Thursday, October 13, 2011


   Found this little diy while doing a little web surfing.  Brought to you by www.adiamondinthestuff.blogspot.com .  I hope you enjoy making a few of these for this fall season.  Don't forget to stop by her blog for other useful stuff you might like.

Dryer Vent Pumpkin {Tutorial}

   Last year I made some dryer vent pumpkins. I didn't really post a tutorial and since I was making a bunch more this year I decided to tell you how I did it. It's super duper easy and there are a ton of ways to personalize them to your style.

   I bought two different sizes of dryer vent at Home Depot. They measure 3in and 4in, I only made one size last year but I wanted to add some variety this go around. I cut them using wire cutters and scissors, making sure I had enough length by twisting the vent in a circle and giving a little extra room for gluing.

  I used hot glue to attach the two raw ends of the dryer vent together. Side note: the metal of the dryer vent will get very hot once the hot glue is applied and your pressing it together. Not that I learned that the hard way or anything!!!

   Once they are glued it's painting time. This is where you can change things up to match your style! Want more neutral colors? More vibrant colors? How about metallics??? I used Heirloom White and Real Orange by Rustoleum.

   Once the paint was dry it was time to add a "stem". I used a cinnamon stick and glued it into the center of the pumpkin. You can use a stick from the yard or a cut piece of wood, whatever you fancy! I also added a bit of spanish moss for a little texture and warmth.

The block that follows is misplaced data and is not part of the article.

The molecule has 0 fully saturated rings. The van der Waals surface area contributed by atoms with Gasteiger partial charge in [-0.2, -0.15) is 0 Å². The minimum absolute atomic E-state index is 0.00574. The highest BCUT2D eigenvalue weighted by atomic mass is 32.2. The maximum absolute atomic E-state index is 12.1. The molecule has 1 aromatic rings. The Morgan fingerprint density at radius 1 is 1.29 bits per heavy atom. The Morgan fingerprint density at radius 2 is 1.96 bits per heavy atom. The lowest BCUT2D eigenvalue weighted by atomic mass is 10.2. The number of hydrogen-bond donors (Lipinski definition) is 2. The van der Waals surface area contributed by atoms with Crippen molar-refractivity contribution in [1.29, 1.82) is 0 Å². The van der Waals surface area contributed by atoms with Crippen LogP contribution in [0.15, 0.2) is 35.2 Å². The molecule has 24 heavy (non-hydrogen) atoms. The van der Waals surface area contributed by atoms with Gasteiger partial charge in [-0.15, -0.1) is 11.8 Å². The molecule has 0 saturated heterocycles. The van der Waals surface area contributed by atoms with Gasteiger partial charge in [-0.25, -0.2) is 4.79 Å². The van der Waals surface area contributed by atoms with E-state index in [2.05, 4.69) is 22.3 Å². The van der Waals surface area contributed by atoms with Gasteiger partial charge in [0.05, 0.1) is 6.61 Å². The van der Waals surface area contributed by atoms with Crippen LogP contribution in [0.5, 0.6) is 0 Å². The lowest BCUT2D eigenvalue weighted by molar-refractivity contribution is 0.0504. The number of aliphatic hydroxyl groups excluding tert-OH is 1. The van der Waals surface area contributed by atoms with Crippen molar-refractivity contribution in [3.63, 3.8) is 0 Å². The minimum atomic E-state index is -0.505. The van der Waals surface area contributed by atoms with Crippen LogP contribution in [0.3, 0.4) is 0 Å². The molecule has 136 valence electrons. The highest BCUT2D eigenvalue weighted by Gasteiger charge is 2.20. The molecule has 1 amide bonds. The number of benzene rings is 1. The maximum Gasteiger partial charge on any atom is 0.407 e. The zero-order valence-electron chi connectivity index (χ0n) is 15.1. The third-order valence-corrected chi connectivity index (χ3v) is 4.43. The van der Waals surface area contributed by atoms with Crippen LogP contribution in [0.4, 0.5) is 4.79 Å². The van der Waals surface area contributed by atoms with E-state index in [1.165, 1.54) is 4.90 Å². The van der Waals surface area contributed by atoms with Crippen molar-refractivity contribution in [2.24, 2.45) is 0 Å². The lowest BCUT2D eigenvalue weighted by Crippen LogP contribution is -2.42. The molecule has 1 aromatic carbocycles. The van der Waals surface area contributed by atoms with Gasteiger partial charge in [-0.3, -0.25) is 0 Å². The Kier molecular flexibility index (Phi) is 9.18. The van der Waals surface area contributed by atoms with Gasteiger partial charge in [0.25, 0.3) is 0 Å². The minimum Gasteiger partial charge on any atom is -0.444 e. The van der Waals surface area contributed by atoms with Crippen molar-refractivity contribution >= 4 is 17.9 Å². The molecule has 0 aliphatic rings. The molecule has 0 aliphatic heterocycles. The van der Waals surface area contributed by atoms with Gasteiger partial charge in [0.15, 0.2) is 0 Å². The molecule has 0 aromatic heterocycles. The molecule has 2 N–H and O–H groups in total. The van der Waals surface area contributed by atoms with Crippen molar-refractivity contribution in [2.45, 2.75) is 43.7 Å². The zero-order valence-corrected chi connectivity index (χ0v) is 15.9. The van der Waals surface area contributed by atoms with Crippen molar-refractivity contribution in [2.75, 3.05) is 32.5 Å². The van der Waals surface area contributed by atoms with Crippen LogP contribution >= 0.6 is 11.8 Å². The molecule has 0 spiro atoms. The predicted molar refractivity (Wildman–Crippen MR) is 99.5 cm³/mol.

I love the orange ones....but I'm totally crushing on the white ones!!!

I love them! I'm bringing a ton to my show on Friday (If you live on the California Central Coast and your interested in attending please let me know!)


    When the moon is full it is said that the canine shape shifters prowl the night seeking new prey! Gypsies around the world tell folktales that warn about the anthropomorphic wolf-men cursed to endure a life of transmutation when the moon is full, becoming a predatory killer until the sun rises.
    Are these half-human, half-wolf "monsters" real, or are they a figment of our imagination, that people ages ago created to explain shadows in the night? Could these shape shifters actually exist? Perhaps Hollywood has instilled a false memory and predisposition for beings of the night, like vampires, zombies and werewolves. Maybe latent fear of the unknown drives the human mind to justify their fear of the dark by creating and believing in strange and bizarre creatures.

    Then it may also be true-werewolves may be more than mythical creatures in stories told by many people with roots that run deep in the old country of their origin. The gypsies may tell tales embellished by years of remembering, but based upon a truth shrouded in mystery and intrigue.

Common Beliefs About Werewolves
  1. The modern day name may come from the Old English "wer-wolf" (where 'wer' means 'man).
  2. Then again the name could come from the Norse legends about the 'berserkers'. who were crazed warriors that dressed as wolves when they savagely raided and pillaged villages in the northern land or Europe.